The stars of the project

You can scroll through lots of pictures of nice landscapes and curious plants in my previous posts on our fieldwork trip to Scandinavia, but that leaves us with one important question: did we actually see any of the stars of the project, our non-native mountain invaders?

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White clover, Trifolium repens

Oh yes, we did, and they keep behaving like we always expect them to do: plenty of them along the road and the railroad in the valley, scattered occurrences along the trails towards higher elevations, sudden peaks of occurrence at huts, bridges or ski lifts.

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Red clover, Trifolium pratense

We privately hold a tiny competition between this year’s 4 main study subjects: the red and white clover, common yarrow and the narrowleaf plantain. Who would make it the furthest, who has currently expanded to the highest elevation?

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Red clover, Trifolium pratense, along the shore of a Norwegian fjord in Narvik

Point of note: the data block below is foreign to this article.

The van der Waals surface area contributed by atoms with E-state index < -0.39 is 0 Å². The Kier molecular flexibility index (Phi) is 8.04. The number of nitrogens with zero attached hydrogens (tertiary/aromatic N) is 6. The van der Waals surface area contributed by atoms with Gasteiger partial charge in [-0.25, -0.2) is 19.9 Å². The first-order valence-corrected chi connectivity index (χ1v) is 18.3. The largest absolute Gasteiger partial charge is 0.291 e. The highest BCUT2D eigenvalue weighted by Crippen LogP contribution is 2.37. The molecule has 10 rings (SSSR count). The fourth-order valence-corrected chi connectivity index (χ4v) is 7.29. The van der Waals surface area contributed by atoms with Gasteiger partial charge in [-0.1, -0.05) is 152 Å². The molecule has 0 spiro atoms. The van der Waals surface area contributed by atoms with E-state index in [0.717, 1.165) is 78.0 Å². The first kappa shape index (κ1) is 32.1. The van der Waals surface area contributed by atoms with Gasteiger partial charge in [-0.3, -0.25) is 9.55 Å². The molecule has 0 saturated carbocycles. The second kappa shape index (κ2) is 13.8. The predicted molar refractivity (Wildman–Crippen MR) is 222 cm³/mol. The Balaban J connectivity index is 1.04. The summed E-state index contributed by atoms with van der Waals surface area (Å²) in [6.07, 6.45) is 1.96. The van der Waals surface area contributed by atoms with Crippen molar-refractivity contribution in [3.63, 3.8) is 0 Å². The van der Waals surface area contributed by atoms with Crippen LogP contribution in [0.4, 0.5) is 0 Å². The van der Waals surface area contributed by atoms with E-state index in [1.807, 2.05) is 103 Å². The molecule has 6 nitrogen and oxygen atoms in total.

The plantain was the obvious loser. A few individuals down in the village and at the tourist station, but none of them brave enough (yet) to expand any further. The two clovers do much better, yet with white clover easily outrunning its red companion towards higher elevations.

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Common yarrow, Achillea millefolium, on a rock on the shore of the Abisko river.

But even the white clover is still a rare occurrences along the mountain trails around Abisko. The only non-native that seems capable of beating the limits is the common yarrow. Its distinct leaves can be found along the trails till well above 700 meters (which feels much higher in the subarctic mountains than the number seems to indicate).

Now it is collecting more data and waiting to see which patterns appear. Hope to have some more cool stories soon!

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